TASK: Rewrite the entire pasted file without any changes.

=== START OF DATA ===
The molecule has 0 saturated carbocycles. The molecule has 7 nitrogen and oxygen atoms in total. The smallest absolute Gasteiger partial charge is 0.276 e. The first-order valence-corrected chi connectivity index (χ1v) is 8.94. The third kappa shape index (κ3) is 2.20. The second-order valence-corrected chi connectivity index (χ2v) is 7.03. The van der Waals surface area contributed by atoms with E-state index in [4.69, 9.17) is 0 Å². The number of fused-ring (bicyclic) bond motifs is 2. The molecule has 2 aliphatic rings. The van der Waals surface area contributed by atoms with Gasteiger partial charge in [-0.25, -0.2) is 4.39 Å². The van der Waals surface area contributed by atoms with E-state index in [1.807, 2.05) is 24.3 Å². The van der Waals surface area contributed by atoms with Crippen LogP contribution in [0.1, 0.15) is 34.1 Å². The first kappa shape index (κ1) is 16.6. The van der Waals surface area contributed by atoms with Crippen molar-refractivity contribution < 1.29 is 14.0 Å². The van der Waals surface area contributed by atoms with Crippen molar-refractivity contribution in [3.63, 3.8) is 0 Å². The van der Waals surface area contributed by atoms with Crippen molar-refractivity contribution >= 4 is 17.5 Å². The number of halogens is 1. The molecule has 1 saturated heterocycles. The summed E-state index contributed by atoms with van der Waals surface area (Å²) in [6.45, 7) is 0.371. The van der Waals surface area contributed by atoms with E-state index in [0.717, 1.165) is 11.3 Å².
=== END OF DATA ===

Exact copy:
The molecule has 0 saturated carbocycles. The molecule has 7 nitrogen and oxygen atoms in total. The smallest absolute Gasteiger partial charge is 0.276 e. The first-order valence-corrected chi connectivity index (χ1v) is 8.94. The third kappa shape index (κ3) is 2.20. The second-order valence-corrected chi connectivity index (χ2v) is 7.03. The van der Waals surface area contributed by atoms with E-state index in [4.69, 9.17) is 0 Å². The number of fused-ring (bicyclic) bond motifs is 2. The molecule has 2 aliphatic rings. The van der Waals surface area contributed by atoms with Gasteiger partial charge in [-0.25, -0.2) is 4.39 Å². The van der Waals surface area contributed by atoms with E-state index in [1.807, 2.05) is 24.3 Å². The van der Waals surface area contributed by atoms with Crippen LogP contribution in [0.1, 0.15) is 34.1 Å². The first kappa shape index (κ1) is 16.6. The van der Waals surface area contributed by atoms with Crippen molar-refractivity contribution < 1.29 is 14.0 Å². The van der Waals surface area contributed by atoms with Crippen molar-refractivity contribution in [3.63, 3.8) is 0 Å². The van der Waals surface area contributed by atoms with Crippen molar-refractivity contribution >= 4 is 17.5 Å². The number of halogens is 1. The molecule has 1 saturated heterocycles. The summed E-state index contributed by atoms with van der Waals surface area (Å²) in [6.45, 7) is 0.371. The van der Waals surface area contributed by atoms with E-state index in [0.717, 1.165) is 11.3 Å².